We’ve heard for years that the PC market is doomed, relegated to the dust bin of history thanks to an explosion in the growth of phones and tablets. The latter didn’t really come to pass, but there’s no denying that for a significant and growing slice of the population, their phone is either their primary or only computing device.
It’s a bittersweet inflection point for me as a fan and heavy user of desktop computing since my early childhood, and it raises serious privacy concerns considering the company behind the most widely-deployed mobile OS, and their actions far eclipsing what Microsoft did to warrant anti-trust lawsuits. But it’s the economic reality in 2019.
But there was another factor at play I hadn’t considered: people were holding off buying new machines so they wouldn’t need to upgrade from Windows 7. Microsoft hasn’t made their desire to kick people off the OS a secret: first with its free upgrades to Windows 10, then forcing it through Windows Update without permission, and now by deprecating support for newer chipsets.
But people are seeing it as an opportunity. Simon Sharwood reported for CRN Australia:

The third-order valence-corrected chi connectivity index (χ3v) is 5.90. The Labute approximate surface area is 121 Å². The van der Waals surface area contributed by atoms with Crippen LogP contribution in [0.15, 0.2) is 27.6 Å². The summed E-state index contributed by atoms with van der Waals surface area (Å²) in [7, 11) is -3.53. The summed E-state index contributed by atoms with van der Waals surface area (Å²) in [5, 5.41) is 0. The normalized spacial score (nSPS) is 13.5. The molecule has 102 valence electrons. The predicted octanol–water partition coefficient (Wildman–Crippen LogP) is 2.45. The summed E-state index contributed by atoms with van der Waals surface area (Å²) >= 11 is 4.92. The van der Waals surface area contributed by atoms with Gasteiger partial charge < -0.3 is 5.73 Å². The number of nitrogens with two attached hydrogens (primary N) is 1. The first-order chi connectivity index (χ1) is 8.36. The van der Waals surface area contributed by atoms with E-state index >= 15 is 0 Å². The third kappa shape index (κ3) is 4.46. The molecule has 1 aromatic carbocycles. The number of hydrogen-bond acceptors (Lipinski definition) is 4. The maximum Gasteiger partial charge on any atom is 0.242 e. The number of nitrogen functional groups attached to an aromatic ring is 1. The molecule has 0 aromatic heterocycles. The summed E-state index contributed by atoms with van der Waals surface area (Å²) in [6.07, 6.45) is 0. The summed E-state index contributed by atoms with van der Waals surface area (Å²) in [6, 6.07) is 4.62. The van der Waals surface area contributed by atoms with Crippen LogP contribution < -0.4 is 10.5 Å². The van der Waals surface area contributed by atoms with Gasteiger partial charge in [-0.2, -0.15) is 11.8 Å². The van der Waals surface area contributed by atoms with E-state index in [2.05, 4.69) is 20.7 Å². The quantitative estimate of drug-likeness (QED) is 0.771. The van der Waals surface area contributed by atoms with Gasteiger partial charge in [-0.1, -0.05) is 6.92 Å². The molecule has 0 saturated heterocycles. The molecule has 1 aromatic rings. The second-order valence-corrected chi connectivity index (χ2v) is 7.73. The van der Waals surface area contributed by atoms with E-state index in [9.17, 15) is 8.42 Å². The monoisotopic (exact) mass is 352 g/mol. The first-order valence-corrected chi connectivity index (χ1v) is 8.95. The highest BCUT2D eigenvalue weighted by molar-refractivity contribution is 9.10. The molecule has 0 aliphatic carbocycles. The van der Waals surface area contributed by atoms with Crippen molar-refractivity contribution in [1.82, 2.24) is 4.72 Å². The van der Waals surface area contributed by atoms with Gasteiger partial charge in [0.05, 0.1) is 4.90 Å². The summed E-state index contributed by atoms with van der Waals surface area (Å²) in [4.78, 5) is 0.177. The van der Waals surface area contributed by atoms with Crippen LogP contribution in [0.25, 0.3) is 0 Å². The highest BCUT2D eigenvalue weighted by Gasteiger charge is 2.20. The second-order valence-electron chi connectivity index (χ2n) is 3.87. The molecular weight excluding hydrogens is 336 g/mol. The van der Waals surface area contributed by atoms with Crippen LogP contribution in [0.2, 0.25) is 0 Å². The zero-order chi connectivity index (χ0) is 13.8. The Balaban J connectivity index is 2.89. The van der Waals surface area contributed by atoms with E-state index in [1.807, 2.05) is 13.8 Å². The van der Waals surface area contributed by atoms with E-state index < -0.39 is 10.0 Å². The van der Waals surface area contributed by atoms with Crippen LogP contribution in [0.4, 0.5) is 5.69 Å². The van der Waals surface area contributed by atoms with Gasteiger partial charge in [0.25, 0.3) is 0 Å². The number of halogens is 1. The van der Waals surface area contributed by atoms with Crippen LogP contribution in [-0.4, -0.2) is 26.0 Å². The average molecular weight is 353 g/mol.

“Demand is there,” Gartner principal analyst Lillian Tay told CRN. “The end of Windows 7 support in 2020 and the push to modern PCs has businesses ready to spend.” …Microsoft’s efforts to make Windows 10 and Office 365 perform best on newer PCs are paying off, she added.
Appreciate for a second what a backhanded compliment to Windows 10 this is. People are buying new computers again because they held out for so long to run what they’d prefer.
Don’t get me wrong, I didn’t like Windows 7. It was a hodgepodge of different interfaces, ClearType made Linux fonts look good, and the Aero Glass UI was chintzy. It earned significant popular press because it wasn’t Vista, and now people hold onto it because of what Windows 10 is.
I have a helper Windows VM around for when I need to run specific work tools. I thought I’d jump on board with Windows 10 and see what all the talk was about. Microsoft has earned nerd cred of late with Azure and VS Code, so I figured it must be alright:
Wow. No wonder people wanted to stick with Windows 7. Some things never change, even after a decade.